EXPOSITION INTERNATIONALE DU SURRÉALISME, Galerie Beaux Arts, Paris, 1938
Artists: Eileen Agar, Hans Arp, John Banting, Hans Bellmer, Wilhelm Bjerke-Petersen, Victor Brauner, André Breton, Serge Brignoni, Bernard Brunius, Edward Burra, Harry Carlsson, Leonora Carrington, Giorgio De Chirico, Ann Clark, Joseph Cornell, Salvador Dalí, Norman P. Dawson, Paul Delvaux, Óscar Domínguez, Marcel Duchamp, Max Ernst, Espinoza, Freddie, Alberto Giacometti, Stanley William Hayter, Maurice Henry, George Hugnet, Marcel Jean, Humphrey Jennings, Rita Kernn-Larsen, René Magritte, André Masson, Matta Echaurren (Roberto Matta), E.L.T Mesens, Joan Miró, Henry Moore, Stellan Mörner, Paul Nash, Nina Negri, Richard Oelze, Okamoto, Erik Olson, Meret Oppenheim, Wolfgang Paalen, Roland Penrose, Benjamin Péret, Olivier Picard, Pablo Picasso, Man Ray, Remedios Varo, Kurt Seligmann, Max Servais, Jindřich Štyrský, Yves Tanguy, Sophie Taeuber-Arp, Esaias Thorén, Elsa Thoresen, Toyen, Raoul Ubac, Gérard Vulliamy
Opening: January 17, 1938
Duration: January 17 – February 24, 1938
Dimensions: 11 x 14 cm
Further Information: Two years after the International Surrealist Exhibition in London’s New Burlington Galleries, and curator Alfred Barr held the group exhibition Fantastic Art, Dada and Surrealism at the Museum of Modern Art in New York, André Breton and Paul Éluard opened the doors to the Exposition Internationale du Surréalisme. The vernissage took place on January 17, 1938, at around 10 p.m., in Georges Wildenstein’s Galerie Beaux-Arts on Rue du Faubourg Saint Honoré, Paris. In addition to Breton himself, the almost 60 exhibited artists from a total of 14 countries included Ann Clark, Salvador Dalí (whose artistic contributions, as well as Max Ernst’s contributions in the accompanying exhibition catalog, were especially recommended), Alberto Giacometti, René Magritte, Joan Miró, Meret Oppenheim, Pablo Picasso and Man Ray. The invitation card for the opening of the exhibition highlighted a few selected artistic contributions—for example: Salvador Dalí’s Taxi Pluvieux; L’acte Manqué, a dance performance by Hélène Vanels; and Ciel de roussettes, an installation by Marcel Duchamp.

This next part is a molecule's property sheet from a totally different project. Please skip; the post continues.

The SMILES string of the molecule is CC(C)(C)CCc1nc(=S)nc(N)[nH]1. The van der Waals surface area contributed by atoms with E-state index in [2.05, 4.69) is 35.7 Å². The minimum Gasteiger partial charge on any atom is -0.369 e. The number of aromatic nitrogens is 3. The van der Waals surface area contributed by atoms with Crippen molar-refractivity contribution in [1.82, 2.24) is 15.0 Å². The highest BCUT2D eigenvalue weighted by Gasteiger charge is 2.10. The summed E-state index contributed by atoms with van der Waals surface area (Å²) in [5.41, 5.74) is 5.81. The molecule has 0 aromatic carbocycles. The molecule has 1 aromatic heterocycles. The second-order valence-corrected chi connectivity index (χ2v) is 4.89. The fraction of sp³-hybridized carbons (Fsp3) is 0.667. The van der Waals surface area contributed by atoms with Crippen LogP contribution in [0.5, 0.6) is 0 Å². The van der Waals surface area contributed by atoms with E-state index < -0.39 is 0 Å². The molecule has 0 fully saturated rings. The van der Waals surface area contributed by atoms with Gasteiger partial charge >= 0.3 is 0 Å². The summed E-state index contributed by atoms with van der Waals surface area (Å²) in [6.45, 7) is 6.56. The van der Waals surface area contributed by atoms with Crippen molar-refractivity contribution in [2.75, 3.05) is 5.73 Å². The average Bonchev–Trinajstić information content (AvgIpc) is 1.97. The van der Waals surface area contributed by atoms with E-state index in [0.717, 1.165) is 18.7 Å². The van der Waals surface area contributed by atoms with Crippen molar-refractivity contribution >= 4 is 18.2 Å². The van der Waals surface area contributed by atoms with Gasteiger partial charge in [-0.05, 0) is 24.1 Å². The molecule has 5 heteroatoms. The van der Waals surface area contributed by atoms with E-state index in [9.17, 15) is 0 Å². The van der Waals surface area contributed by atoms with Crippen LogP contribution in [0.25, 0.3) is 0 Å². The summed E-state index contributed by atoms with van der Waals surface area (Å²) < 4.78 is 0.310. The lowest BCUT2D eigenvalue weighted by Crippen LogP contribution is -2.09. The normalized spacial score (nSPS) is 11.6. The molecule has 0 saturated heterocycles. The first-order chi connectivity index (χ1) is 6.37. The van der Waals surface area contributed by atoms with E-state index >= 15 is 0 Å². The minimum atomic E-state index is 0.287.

The introductory text in the exhibition catalog, written by art critic Raymond Cogniat, suggested that the exhibition would break with established exhibition convention. According to Cogniat, it was not enough to hang paintings side by side on a wall; rather, visitors to the exhibition should be invited to become part of and explore a previously hidden, never-before perceived world. With a specially designed lighting concept by Man Ray, water and plant installations by Wolfgang Paalen, the placement of an electric brazier in the middle of the room, and an acoustic background featuring the steps and laughter of soldiers, the organizers created a surrealistic framework for the presentation of individual art contributions. It was this mode of presentation that made the exhibition in the Galerie Beaux-Arts extremely popular. The 3000 visitors to the opening evening were to be followed by an average of 500 visitors a day by the end of the exhibition on February 24, 1938.
translated by SL
Images: Images of the invitation and all other archival documents shown on this page are part of the online collection of Archiv der Avantgarden, Staatliche Kunstsammlungen Dresden.